IMPORTANT DISCLOSURE INFORMATION
The following presentation by New England Capital Financial Advisors, LLC (“NECFA”) is intended for general information purposes only. No portion of the presentation serves as the receipt of, or as a substitute for, personalized investment advice from NECFA or any other investment professional of your choosing. Please see additional important disclosure at the end of this penetration. A copy of NECFA’s current written disclosure Brochure discussing our advisory services and fees is available upon request or at www.newenglandcapital.com.
Next Top Five Common Questions On Social Security
1. How Does the Cost-of-Living Adjustment Work?
Once someone starts receiving Social Security benefits, their payments may increase in accordance with the rate of inflation in the prior year.5
The cost-of-living adjustment (COLA) was 5.9% in 2021, followed by an 8.7% increase in 2022. However, three times in the past 14 years, there was no COLA increase for recipients.
2. Does Social Security Include Medicare?
Medicare and Social Security are both government programs. They aren’t the same, but they are linked. Some people become eligible for both programs at around the same time.5
Medicare provides federal health insurance for people aged 65 and older and is made up of four parts: Part A (hospital insurance), Part B (medical insurance), and Part D (prescription drug coverage). It also includes Part C, or Medicare Advantage, a bundled alternative to Original Medicare offered by private insurance companies that provides all the coverage of Parts A and B, plus some different rules, costs, and restrictions.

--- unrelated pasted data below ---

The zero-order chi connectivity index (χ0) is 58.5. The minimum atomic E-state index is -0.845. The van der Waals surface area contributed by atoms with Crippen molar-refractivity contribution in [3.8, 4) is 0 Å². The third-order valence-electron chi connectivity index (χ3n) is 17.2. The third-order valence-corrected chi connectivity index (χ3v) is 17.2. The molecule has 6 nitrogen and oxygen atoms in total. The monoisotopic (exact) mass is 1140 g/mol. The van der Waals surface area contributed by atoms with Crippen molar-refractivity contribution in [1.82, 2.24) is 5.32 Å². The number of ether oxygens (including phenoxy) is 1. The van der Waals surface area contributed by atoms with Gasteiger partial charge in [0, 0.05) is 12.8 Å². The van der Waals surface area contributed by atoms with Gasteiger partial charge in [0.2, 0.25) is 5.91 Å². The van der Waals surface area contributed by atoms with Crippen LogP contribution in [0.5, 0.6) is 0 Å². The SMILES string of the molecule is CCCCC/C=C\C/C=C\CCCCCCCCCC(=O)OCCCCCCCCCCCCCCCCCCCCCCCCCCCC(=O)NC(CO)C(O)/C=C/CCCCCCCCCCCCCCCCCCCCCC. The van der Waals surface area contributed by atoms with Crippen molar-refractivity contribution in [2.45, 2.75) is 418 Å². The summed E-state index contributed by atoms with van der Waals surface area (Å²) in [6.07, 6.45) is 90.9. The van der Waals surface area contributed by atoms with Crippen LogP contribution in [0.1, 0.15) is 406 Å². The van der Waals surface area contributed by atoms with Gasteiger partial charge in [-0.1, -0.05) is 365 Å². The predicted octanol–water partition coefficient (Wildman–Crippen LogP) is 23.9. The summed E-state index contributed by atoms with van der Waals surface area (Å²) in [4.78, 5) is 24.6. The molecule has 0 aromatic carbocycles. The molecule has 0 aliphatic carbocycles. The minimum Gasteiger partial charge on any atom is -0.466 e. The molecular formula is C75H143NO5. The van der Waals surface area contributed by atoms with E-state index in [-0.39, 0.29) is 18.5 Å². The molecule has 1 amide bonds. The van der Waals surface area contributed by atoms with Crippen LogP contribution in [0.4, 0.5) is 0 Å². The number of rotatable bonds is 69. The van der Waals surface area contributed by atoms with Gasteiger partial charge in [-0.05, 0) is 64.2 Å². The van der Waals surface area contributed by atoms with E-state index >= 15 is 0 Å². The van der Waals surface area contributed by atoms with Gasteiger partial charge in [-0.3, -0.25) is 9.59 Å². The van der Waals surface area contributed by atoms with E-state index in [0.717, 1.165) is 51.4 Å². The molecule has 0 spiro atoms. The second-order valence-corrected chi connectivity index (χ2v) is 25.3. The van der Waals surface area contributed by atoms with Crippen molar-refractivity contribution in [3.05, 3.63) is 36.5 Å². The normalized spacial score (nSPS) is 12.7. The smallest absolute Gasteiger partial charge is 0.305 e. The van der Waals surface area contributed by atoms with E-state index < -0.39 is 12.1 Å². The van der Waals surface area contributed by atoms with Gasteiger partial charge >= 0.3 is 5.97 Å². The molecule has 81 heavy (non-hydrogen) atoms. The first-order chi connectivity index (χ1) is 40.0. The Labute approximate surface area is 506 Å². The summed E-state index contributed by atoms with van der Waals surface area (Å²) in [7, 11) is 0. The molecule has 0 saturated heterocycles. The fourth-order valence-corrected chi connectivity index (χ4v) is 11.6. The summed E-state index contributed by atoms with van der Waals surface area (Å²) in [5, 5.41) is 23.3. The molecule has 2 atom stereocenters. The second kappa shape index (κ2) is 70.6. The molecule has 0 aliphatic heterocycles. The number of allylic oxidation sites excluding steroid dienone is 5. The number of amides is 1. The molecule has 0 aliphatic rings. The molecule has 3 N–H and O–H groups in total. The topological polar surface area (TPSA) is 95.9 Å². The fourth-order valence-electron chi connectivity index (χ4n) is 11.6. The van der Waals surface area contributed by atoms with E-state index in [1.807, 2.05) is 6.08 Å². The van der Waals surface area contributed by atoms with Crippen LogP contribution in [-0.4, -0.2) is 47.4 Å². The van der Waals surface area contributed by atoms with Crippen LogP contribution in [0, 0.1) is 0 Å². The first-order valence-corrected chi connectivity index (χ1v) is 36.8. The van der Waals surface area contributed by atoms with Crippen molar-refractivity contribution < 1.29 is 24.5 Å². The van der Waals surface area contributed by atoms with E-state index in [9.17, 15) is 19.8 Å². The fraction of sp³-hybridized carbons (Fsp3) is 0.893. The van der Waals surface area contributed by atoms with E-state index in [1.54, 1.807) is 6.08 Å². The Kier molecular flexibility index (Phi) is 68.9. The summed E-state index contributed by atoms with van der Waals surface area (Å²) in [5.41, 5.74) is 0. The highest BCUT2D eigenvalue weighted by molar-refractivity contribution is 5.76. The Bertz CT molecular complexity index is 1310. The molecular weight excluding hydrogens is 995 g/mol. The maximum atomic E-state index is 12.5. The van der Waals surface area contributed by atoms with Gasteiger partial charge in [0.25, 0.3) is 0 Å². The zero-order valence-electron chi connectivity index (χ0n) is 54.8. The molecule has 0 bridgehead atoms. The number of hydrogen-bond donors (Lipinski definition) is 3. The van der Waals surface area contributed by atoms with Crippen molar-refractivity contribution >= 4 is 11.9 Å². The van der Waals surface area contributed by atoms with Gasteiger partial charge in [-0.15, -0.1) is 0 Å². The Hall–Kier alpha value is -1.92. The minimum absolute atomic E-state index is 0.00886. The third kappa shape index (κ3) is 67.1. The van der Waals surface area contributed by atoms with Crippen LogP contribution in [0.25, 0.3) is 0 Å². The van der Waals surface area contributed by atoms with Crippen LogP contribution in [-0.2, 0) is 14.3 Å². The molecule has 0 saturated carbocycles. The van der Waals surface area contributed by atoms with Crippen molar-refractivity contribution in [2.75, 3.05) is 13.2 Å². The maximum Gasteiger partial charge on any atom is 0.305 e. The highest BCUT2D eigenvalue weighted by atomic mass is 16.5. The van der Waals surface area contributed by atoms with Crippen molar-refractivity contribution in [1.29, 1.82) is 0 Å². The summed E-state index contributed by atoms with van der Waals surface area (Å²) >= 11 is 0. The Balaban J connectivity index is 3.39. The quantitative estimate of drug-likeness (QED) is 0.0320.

3. Can I Still Work and Collect Social Security Benefits?
Yes, you can collect Social Security benefits as early as age 62, even if you decide to keep working. Just be aware that your age and earnings may impact the amount of the benefits you receive during those working years.
Working won’t permanently reduce your Social Security benefits if you start taking them early. Once you reach full retirement age, your monthly benefit will increase, taking into account prior benefits detained due to earnings.6
4. When Should I Start Taking Benefits?
Deciding when to begin taking Social Security is a critical decision and one of our most common questions. It may seem straightforward, but it’s more complex than it looks.
Since everyone’s circumstances are unique, there are a few considerations that you may want to take into account:
- Will you continue working? You may see some of your payments withheld if you are still working while collecting early benefits.
- Are you married? Does your spouse anticipate benefits?
- How is your health? Your health status could affect your decision on when to start taking benefits.
5. Will Social Security Go Bankrupt?
Social Security has often been called the “third rail” of politics because of the negatives associated with tackling the issue. However, relatively modest changes could place Social Security on sounder financial footing.5
While Social Security does face some challenges, there are several potential approaches that are being considered in Washington, D.C., to reinforce the program. It’s possible that one of the approaches might be proposed in the years ahead.